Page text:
NBOX INSIGHTS, November 17, 2021: Marketing Planning, 2022 Trends, Press Releases

INBOX INSIGHTS: Marketing Planning, 2022 Trends, Press Releases (11/17) :: View in browser

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Marketing Planning: A Different Approach

We’re about a week and a half out from US Thanksgiving. I assume you’re knee-deep in planning mode. You’re planning your menu. You’re planning for any travel. And on top of that, you’re planning your 2022 marketing strategy. Right?

I’m not.

It’s not that I’m not thinking about what I want 2022 to look like. I am. But I am not going to burn myself out trying to map it all out before the year has even started. I have goals set but I haven’t locked into how we’re going to achieve those goals. Committing to a plan now assumes that I am not going to learn anything new over the next twelve months.

Let me rant for a moment (if you listen to our podcast you know I love to rant).

I am ALL for planning. I love a plan. I love milestones that tell me that I’m executing the plan. I love all the little details that go into a plan. And yes, I have made plans for the company.

However.

What I see all too often, and I’ve done this myself, is that a plan is too rigid. It is “set in stone” and “unchangeable”. It also feels rushed and last minute. Why are you waiting until December? What’s wrong with starting earlier?

We can feel so passionate about the plan and that it has to look a certain way that we don’t allow for anything else. We set our budgets, allocate our resources, put our heads down, and plow forward. We stay the course for a whole year. A WHOLE YEAR! Once that year is up, we look around to see what happened.

Well, that’s a recipe for disaster waiting to happen.

A couple of years ago I got sick on Thanksgiving. My husband was in the middle of cooking. He was making the turkey, the stuffing, the potatoes, all the trimmings. I, on the other hand, had crawled into bed to slowly die. We didn’t see this coming and didn’t plan for it. All the cooking was being done that day so when he realized I was ill he had to abandon it. Dinner wasn’t so great that year.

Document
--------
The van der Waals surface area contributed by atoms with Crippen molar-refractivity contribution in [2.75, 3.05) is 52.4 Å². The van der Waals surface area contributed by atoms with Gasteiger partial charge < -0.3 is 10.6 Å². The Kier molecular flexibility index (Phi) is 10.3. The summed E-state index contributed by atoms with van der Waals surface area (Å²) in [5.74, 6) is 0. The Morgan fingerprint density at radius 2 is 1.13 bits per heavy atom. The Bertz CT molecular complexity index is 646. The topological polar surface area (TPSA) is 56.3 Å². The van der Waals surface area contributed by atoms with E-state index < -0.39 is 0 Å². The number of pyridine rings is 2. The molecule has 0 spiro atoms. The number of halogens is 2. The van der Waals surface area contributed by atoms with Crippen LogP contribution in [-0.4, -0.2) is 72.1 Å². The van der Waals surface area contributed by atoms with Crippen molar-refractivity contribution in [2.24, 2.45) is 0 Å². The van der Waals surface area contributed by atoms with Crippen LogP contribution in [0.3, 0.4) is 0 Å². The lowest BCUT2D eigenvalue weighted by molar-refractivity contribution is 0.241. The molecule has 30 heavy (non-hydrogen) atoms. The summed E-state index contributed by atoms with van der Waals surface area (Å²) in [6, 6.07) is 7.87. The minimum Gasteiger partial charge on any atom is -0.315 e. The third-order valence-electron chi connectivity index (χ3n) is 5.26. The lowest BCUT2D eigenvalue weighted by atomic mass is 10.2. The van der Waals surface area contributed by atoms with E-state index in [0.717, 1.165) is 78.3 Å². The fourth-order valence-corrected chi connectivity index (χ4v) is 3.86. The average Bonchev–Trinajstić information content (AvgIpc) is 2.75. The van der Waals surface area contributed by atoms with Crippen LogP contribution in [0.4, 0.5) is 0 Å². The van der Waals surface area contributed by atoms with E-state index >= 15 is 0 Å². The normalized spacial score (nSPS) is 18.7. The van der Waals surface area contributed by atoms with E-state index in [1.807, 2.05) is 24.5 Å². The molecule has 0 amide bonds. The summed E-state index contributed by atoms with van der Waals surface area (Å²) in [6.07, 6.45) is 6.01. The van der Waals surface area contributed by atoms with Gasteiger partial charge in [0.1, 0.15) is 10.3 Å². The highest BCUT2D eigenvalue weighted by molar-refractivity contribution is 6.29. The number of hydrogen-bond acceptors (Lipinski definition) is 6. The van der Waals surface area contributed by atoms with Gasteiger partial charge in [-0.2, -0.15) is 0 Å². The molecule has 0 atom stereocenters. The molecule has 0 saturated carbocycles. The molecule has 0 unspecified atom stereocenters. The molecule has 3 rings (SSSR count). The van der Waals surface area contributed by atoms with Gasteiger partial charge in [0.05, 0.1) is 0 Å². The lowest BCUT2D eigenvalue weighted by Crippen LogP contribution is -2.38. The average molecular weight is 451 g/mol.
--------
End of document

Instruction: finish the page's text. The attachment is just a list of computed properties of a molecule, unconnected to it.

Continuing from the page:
Since then, we’ve started adapting our Thanksgiving plans to be more flexible. Will we have all the same food? Yes. The outcome is the same. The difference is the approach. Instead of cooking everything that one day, we start a couple of days ahead. I’ll make cornbread for the stuffing this weekend, and then make the stuffing on Tuesday. I’ll make the mashed potatoes on Wednesday. By the time Thursday rolls around all we need to do is reheat things and cook the turkey.

How does this help us? In the (not unlikely) event that I burn the cornbread or put sugar instead of salt in the potatoes, we still have time. We can decide to remake those dishes on Thanksgiving or decide to make something else. We will still have met our goal of having dinner.

So what?

I need to treat my business the same way I do my personal life. I’ve learned that not building flexibility into my plans tends to blow up in my face. I’ve also learned that you cannot anticipate everything that is going to happen. If I am willing to change the plan for Thanksgiving, why can’t I change how I approach my marketing planning?

Do you have backup plans for Thanksgiving dinner? Probably. It can be a stressful day otherwise. Why not your marketing as well? Think about that with your 2022 planning. Waiting until one time a year to plan what you’re going to do with your business is risky. It’s too much pressure and too difficult to stay agile.